Why 'Turd Blossom' Is Metaphor but Not Metonym

The same is true of "blood-sucking leeches."
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Let's have fun with metonymy! I got into this thicket with an early scene in my new profile of Jerry Brown. Here I was trying to convey the interesting/odd experience of talking with the man:

"Do you know what 'metonym' means?" [Brown] asked out of the blue one time. Unfortunately, I didn't. (To spare you my embarrassment: it's a name used as a reference for something else, like "K Street" for Washington's lobbying culture, or "Silicon Valley" for the tech industry.) The surprise, coming from a politician, was that he was actually asking for information rather than testing me or pretending he already knew. "Me neither," he said after my admission, "but I know it's very big with the deconstructionists." I did better when he asked whether I knew where the phrase "no country for old men" had come from. Yes! It's the first line of Yeats's "Sailing to Byzantium," which became the title of a novel by Cormac McCarthy, which was in turn the basis for a 2007 movie by the Coen brothers. Brown said that he was wondering because he'd just talked with a Washington media grandee* who used the phrase without knowing that it had any history. "Jerry didn't know there was a movie," his wife [Anne Gust Brown] said.
Now the readers weigh in. First, from Graham Culbertson of the department of English and Comparative Literature at UNC - Chapel Hill. He said he liked the piece, but:
I thought I'd take a moment to explain metonym a little more, in case you were interested. Your definition is right but might be a little misleading, while your examples are perfect.

It really only makes sense to talk about metonymy in reference to metaphor. You say a metonym is "a name used as a reference for something else."  That's true, but only part of the story. A metaphor is also a name used as a reference for something else. The difference is that a metonym has a real connection to the thing being referenced, whereas a metaphor has only an imagined connection.

If I call the lobbying industry "K Street," that's metonym, because K Street has a literal connection to lobbying. But if I call the lobbying industry "the blood-sucking leeches of American democracy," that's metaphor. They are symbolically connected to blood-sucking leeches, but there is no literal connection. A Karl Rove example: Calling Rove "Turd Blossom" is metaphor - he's not actually a flower. Calling him "the Brain" or "Bush's Brain" is metonymy - he is famous for his use of his brain. That last example is the most common type of metonym, synecdoche, when something is referred to by one of its parts. When you say "we need ten head of cattle," or "they need more arms in the bullpen," or "that movie got asses into seats," you are taking a full thing (a cow, a pitcher, an audience member) and using a part of it as its name (head, arm, ass). (Hopefully "ass" is ok to use if you quote this in your blog, as long as no children are forced to read it in-flight).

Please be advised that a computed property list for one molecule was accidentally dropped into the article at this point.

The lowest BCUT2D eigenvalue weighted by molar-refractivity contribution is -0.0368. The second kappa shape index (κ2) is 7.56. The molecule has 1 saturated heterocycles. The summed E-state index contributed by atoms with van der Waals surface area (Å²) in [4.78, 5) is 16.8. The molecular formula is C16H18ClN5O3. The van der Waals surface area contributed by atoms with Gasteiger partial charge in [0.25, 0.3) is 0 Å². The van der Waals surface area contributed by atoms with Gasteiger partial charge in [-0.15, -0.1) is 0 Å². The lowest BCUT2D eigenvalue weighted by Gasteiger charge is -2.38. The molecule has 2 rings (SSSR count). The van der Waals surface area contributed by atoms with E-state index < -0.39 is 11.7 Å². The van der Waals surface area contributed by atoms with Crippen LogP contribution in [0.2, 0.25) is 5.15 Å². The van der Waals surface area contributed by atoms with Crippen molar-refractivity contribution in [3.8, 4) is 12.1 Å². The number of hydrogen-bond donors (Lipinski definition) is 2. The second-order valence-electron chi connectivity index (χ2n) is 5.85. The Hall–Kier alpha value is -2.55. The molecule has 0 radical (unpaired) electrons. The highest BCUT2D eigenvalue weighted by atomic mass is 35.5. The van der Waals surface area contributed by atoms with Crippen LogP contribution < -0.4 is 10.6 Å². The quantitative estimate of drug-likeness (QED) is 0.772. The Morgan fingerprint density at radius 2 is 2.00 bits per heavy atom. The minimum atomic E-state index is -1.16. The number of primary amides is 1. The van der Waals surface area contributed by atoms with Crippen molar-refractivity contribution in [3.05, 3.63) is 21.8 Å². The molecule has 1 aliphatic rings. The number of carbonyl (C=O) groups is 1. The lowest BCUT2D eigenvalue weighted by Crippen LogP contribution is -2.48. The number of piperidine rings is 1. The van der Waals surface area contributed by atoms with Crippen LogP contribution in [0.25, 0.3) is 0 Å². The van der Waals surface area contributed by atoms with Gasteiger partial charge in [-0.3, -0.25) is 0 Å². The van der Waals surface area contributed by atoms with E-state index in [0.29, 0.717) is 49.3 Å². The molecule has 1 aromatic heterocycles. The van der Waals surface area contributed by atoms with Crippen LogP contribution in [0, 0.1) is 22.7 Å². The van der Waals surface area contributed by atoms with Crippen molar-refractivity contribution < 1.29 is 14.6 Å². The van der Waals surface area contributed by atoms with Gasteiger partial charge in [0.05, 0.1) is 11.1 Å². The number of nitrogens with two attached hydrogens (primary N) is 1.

Finally, the reason why deconstructionists were obsessed with metonymy is that they were obsessed with how language tried to but failed to capture reality. Metonym, which seems to come closer to capturing the "real" thing that metaphor, was thus particularly interesting.
Noted! And now, from Dean Rowan of UC Berkeley Law School (Dean is his name, not his title):
Thumbnail image for Metonym-Release.jpgI suspect mine will not be the only comment you receive about the metonym passage in your Brown profile. There are at least a couple problems with your account.

First, your definition is essentially correct, yet meaninglessly so. A metonym does indeed involve substitution of one word or phrase for another, but its significance is in how the two terms are related. From OED's entry for "metonymy": " the action of substituting for a word or phrase denoting an object, action, institution, etc., a word or phrase denoting a property or something associated with it; an instance of this" (my emphasis). K Street is a metonym for DC lobbyists, because many of lobbying firms reside there and, consequently, the street is commonly associated with the practice. Similarly, Silicon Valley and the tech industry. Neither of these involves mere substitution of one phrase for another.